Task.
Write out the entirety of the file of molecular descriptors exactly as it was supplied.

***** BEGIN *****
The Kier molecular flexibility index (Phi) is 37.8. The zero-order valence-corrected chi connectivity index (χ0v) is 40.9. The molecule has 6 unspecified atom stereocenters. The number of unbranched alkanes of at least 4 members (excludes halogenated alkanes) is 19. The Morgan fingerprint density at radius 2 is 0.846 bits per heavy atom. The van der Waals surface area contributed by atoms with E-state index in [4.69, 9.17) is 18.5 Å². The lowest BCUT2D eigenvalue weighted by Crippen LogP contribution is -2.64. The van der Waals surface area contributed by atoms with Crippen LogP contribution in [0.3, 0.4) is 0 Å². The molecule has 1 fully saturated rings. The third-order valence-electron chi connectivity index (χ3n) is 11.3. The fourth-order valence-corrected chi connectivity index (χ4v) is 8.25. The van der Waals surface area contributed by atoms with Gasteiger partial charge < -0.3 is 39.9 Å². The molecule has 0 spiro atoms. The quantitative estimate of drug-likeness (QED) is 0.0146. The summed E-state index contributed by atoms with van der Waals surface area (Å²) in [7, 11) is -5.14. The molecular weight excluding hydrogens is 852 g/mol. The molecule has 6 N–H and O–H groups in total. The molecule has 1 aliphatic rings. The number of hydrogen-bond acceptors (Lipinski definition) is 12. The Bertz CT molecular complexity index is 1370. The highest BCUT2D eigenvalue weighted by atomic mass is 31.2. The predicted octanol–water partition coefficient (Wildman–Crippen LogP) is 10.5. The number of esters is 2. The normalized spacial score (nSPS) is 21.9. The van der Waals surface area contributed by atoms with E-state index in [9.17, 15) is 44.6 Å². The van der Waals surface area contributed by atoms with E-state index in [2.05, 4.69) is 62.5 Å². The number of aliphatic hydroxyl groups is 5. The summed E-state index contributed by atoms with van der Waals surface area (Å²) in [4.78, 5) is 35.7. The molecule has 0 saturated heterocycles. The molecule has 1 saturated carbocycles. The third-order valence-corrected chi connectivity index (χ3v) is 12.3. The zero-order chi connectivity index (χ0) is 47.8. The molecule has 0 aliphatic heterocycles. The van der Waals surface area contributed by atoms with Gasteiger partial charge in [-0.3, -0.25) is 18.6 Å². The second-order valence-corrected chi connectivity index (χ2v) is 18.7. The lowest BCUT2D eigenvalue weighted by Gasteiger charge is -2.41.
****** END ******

The Kier molecular flexibility index (Phi) is 37.8. The zero-order valence-corrected chi connectivity index (χ0v) is 40.9. The molecule has 6 unspecified atom stereocenters. The number of unbranched alkanes of at least 4 members (excludes halogenated alkanes) is 19. The Morgan fingerprint density at radius 2 is 0.846 bits per heavy atom. The van der Waals surface area contributed by atoms with E-state index in [4.69, 9.17) is 18.5 Å². The lowest BCUT2D eigenvalue weighted by Crippen LogP contribution is -2.64. The van der Waals surface area contributed by atoms with Crippen LogP contribution in [0.3, 0.4) is 0 Å². The molecule has 1 fully saturated rings. The third-order valence-electron chi connectivity index (χ3n) is 11.3. The fourth-order valence-corrected chi connectivity index (χ4v) is 8.25. The van der Waals surface area contributed by atoms with Gasteiger partial charge < -0.3 is 39.9 Å². The molecule has 0 spiro atoms. The quantitative estimate of drug-likeness (QED) is 0.0146. The summed E-state index contributed by atoms with van der Waals surface area (Å²) in [7, 11) is -5.14. The molecular weight excluding hydrogens is 852 g/mol. The molecule has 6 N–H and O–H groups in total. The molecule has 1 aliphatic rings. The number of hydrogen-bond acceptors (Lipinski definition) is 12. The Bertz CT molecular complexity index is 1370. The highest BCUT2D eigenvalue weighted by atomic mass is 31.2. The predicted octanol–water partition coefficient (Wildman–Crippen LogP) is 10.5. The number of esters is 2. The normalized spacial score (nSPS) is 21.9. The van der Waals surface area contributed by atoms with E-state index in [9.17, 15) is 44.6 Å². The van der Waals surface area contributed by atoms with E-state index in [2.05, 4.69) is 62.5 Å². The number of aliphatic hydroxyl groups is 5. The summed E-state index contributed by atoms with van der Waals surface area (Å²) in [4.78, 5) is 35.7. The molecule has 0 saturated heterocycles. The molecule has 1 saturated carbocycles. The third-order valence-corrected chi connectivity index (χ3v) is 12.3. The zero-order chi connectivity index (χ0) is 47.8. The molecule has 0 aliphatic heterocycles. The van der Waals surface area contributed by atoms with Gasteiger partial charge in [-0.3, -0.25) is 18.6 Å². The second-order valence-corrected chi connectivity index (χ2v) is 18.7. The lowest BCUT2D eigenvalue weighted by Gasteiger charge is -2.41.